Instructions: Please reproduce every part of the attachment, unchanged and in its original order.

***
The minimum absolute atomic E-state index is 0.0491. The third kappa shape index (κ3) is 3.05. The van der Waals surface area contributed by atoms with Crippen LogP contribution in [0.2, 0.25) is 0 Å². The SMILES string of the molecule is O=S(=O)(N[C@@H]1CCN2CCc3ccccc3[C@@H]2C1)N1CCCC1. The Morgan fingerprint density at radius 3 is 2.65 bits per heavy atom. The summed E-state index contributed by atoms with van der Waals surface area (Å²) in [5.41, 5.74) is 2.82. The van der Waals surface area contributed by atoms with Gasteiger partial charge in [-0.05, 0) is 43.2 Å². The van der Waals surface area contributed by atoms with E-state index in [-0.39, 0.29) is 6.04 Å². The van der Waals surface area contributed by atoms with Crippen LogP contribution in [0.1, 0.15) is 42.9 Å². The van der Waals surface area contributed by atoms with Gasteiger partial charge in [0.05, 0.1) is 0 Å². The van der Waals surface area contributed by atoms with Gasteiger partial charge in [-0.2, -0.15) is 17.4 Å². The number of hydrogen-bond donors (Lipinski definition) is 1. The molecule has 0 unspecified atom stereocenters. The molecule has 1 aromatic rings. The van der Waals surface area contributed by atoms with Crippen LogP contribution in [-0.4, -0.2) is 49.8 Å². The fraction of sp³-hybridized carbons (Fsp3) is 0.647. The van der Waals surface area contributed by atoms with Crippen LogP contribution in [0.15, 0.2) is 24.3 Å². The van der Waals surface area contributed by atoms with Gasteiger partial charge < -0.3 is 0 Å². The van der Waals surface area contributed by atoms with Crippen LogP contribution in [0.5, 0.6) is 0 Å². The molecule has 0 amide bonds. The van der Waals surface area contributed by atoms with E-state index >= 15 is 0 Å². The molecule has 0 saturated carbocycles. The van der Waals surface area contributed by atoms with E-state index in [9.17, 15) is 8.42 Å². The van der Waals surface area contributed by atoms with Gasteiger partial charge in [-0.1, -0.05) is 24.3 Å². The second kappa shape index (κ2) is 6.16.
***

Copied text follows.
The minimum absolute atomic E-state index is 0.0491. The third kappa shape index (κ3) is 3.05. The van der Waals surface area contributed by atoms with Crippen LogP contribution in [0.2, 0.25) is 0 Å². The SMILES string of the molecule is O=S(=O)(N[C@@H]1CCN2CCc3ccccc3[C@@H]2C1)N1CCCC1. The Morgan fingerprint density at radius 3 is 2.65 bits per heavy atom. The summed E-state index contributed by atoms with van der Waals surface area (Å²) in [5.41, 5.74) is 2.82. The van der Waals surface area contributed by atoms with Gasteiger partial charge in [-0.05, 0) is 43.2 Å². The van der Waals surface area contributed by atoms with E-state index in [-0.39, 0.29) is 6.04 Å². The van der Waals surface area contributed by atoms with Crippen LogP contribution in [0.1, 0.15) is 42.9 Å². The van der Waals surface area contributed by atoms with Gasteiger partial charge in [0.05, 0.1) is 0 Å². The van der Waals surface area contributed by atoms with Gasteiger partial charge in [-0.2, -0.15) is 17.4 Å². The number of hydrogen-bond donors (Lipinski definition) is 1. The molecule has 0 unspecified atom stereocenters. The molecule has 1 aromatic rings. The van der Waals surface area contributed by atoms with Crippen LogP contribution in [-0.4, -0.2) is 49.8 Å². The fraction of sp³-hybridized carbons (Fsp3) is 0.647. The van der Waals surface area contributed by atoms with Crippen LogP contribution in [0.15, 0.2) is 24.3 Å². The van der Waals surface area contributed by atoms with Gasteiger partial charge < -0.3 is 0 Å². The van der Waals surface area contributed by atoms with Crippen LogP contribution in [0.5, 0.6) is 0 Å². The molecule has 0 amide bonds. The van der Waals surface area contributed by atoms with E-state index >= 15 is 0 Å². The molecule has 0 saturated carbocycles. The van der Waals surface area contributed by atoms with E-state index in [9.17, 15) is 8.42 Å². The van der Waals surface area contributed by atoms with Gasteiger partial charge in [-0.1, -0.05) is 24.3 Å². The second kappa shape index (κ2) is 6.16.